WASHINGTON — The Polar Sea may never ply the frozen waters again. But the Seattle-based 1970s-era icebreaker got a reprieve from being scrapped for parts early Saturday when the Senate voted to delay the Coast Guard from decommissioning the ship.
As part of a flurry of roll call votes that lasted past 1 a.m., the Senate passed the Coast Guard reauthorization for fiscal 2012 and 2013. The bill contained a provision written by Sen. Maria Cantwell to prevent the Polar Sea — one of the nation’s only two heavy-duty icebreakers — from being junked permanently until a replacement ship is built.
The measure now heads to the House, where some Republicans have called for mothballing both icebreakers and to force the Coast Guard to more sharply define its Arctic mission.
The Polar Sea and its sister, the Polar Star, are docked in Seattle and currently out of service. The Coast Guard put the Polar Sea — four years past its expected 30-year service life — on inactive status last October with plans to raid it for parts to repair the Star.
The Polar Star, meanwhile, is nearing the end of a four-year overhaul at Vigor Industrial shipyards in West Seattle. It is scheduled to undergo testing next summer.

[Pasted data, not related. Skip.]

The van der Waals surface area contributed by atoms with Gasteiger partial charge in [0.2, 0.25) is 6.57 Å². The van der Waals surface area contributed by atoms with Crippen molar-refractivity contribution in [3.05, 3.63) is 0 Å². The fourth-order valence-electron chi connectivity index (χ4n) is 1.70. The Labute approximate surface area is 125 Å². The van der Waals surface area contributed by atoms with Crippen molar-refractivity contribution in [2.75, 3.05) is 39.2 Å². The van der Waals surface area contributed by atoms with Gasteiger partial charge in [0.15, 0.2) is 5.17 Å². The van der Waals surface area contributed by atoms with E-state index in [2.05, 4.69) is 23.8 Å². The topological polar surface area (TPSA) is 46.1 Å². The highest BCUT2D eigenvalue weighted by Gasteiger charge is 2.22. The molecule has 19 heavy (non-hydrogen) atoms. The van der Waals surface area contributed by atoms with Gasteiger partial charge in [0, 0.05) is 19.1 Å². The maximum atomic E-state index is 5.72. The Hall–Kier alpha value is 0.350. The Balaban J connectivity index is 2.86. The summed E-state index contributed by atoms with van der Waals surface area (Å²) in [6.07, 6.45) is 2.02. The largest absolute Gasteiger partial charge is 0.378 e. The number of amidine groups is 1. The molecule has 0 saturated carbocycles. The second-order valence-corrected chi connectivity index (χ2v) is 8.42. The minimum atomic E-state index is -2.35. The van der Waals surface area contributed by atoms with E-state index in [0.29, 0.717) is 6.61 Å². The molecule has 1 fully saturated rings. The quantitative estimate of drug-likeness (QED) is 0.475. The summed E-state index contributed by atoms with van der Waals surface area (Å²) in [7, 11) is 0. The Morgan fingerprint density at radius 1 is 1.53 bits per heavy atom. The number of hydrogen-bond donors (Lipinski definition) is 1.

The Coast Guard’s third and only active cutter is the Healy, which can bust through thinner layers of ice. A fourth American icebreaker, the Palmer, is privately owned and leased by the the National Science Foundation.
The Coast Guard has argued it would need minimum of three heavy icebreakers and three medium icebreakers to maintain a constant presence in the Arctic to guard America’s economic, scientific and security interests. Congress has not appropriated money for any new icebreakers.
In a statement, Cantwell argued that hanging on to the Polar Sea, as decrepit as it may be, is the most prudent course:
“Icebreaking capacity is a matter of national security, and is vital to America’s interests in the Arctic,” Cantwell said. “This bill is a major step forward to strengthen America’s icebreaking fleet and support maritime jobs in the Puget Sound. The Senate Coast Guard bill preserves the option of refurbishing the Polar Sea, as America determines the most cost-effective way to meet our mission requirements for icebreakers.”